First, prepared statements cannot be used for all SELECTs - how does PDO help? Second, mysqli does not accept NULL or MySQL functions - how does PDO help?

Why re-invent the wheel

If you know of an approach that overcomes these problems, I would really really like to know - this is a difficult problem.

no mysql_real_escape_string() in sight

Values should be sanitized before being passed to the database query functions. mysql_real_escape_string() is one of a set of sanitizing functions available, for example, one would use a different sanitizer for dates.

too much work

Please share with me your know of any approach that overcomes these problems - I would really like better insight. That said, from my setting up the whole thing again, following my notes it took between 30 and 45 minutes. No time costs incurred thereafter.

I am happy with mysqli

How are you going to prevent SQL Injection Attacks when you cannot parameterize your SELECT? Do you expect to never use NULL when updating a column? Every man to his own poison, but these are issues I hope to solve - not live with.

@Konerack pointing out limited number of parameters

Right. Changed to code to use eval() (shudder) which solved the problem. Needs security review.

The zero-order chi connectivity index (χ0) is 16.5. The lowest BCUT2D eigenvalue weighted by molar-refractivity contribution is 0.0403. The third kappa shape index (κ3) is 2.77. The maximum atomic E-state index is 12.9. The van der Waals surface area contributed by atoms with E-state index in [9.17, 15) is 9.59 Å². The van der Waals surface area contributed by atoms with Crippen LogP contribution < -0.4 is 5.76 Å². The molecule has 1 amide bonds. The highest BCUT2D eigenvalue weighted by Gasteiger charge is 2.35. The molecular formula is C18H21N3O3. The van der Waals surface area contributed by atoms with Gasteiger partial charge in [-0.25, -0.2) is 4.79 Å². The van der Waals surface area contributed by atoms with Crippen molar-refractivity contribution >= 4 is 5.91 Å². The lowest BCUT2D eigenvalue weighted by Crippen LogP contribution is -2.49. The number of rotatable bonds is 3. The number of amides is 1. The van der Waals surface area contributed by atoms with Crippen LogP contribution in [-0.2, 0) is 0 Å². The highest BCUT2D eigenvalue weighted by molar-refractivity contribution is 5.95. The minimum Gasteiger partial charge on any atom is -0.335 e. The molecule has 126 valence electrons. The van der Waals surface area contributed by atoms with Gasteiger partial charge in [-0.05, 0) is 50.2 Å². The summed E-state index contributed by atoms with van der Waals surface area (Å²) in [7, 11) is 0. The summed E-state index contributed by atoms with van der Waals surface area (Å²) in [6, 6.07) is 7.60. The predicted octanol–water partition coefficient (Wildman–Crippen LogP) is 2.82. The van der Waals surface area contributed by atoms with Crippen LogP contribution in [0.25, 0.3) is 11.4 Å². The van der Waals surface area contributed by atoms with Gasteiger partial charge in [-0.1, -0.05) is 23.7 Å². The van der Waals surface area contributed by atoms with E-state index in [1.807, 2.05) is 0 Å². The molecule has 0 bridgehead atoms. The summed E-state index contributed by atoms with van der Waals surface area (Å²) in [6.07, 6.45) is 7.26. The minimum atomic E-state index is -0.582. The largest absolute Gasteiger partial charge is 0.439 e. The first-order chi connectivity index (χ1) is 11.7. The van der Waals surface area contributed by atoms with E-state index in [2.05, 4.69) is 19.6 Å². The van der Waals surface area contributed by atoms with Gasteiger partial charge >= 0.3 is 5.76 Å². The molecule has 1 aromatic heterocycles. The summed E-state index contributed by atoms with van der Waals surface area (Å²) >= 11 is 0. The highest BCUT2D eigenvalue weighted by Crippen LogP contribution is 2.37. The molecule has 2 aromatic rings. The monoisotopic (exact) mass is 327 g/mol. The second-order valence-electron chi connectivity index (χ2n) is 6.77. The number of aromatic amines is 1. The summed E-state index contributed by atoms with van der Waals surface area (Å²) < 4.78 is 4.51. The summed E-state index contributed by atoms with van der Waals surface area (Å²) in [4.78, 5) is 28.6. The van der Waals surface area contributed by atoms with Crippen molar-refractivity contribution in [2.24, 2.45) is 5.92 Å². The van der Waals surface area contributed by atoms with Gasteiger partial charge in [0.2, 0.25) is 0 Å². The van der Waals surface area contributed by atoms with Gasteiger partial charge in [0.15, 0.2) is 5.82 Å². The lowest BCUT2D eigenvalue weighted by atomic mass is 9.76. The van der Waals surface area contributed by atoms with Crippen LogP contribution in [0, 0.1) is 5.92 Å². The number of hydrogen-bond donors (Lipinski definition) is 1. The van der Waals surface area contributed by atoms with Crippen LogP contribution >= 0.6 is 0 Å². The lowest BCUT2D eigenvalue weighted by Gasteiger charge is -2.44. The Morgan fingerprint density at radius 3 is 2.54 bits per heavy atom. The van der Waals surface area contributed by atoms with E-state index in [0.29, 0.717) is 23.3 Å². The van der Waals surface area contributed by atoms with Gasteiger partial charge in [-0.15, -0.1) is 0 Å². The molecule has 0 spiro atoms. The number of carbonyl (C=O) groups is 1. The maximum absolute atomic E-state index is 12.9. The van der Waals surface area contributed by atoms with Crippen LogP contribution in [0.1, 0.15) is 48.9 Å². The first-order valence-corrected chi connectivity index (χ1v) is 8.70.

The Question Again

Will this approach protect against SQL Injection Attacks while overcoming the problems of no parameterized SELECT and mysqli's parameter limitations?

share|improve this question
    
possible duplicate of How to prevent SQL injection with dynamic tablenames? –  Johan Sep 14 '11 at 10:05
    
Will this approach protect against SQL Injection Attacks? No it will not. –  Johan Sep 14 '11 at 10:15
    
@Johan - duplicate not close –  cc young Sep 14 '11 at 10:16
    
@Johan - if it will not protect, I would love to hear a concrete example so I can get my head around it! –  cc young Sep 14 '11 at 10:17
1  
I don't know why, but it's a terrible idea to have dynamic table / column names being sent by the browser. I don't know what's the problem you're trying to solve, but this looks like the wrong way. –  N.B. Sep 14 '11 at 10:17

1 Answer 1

The answer is simple:

For parameters use PDO or mysql_real_escape_string().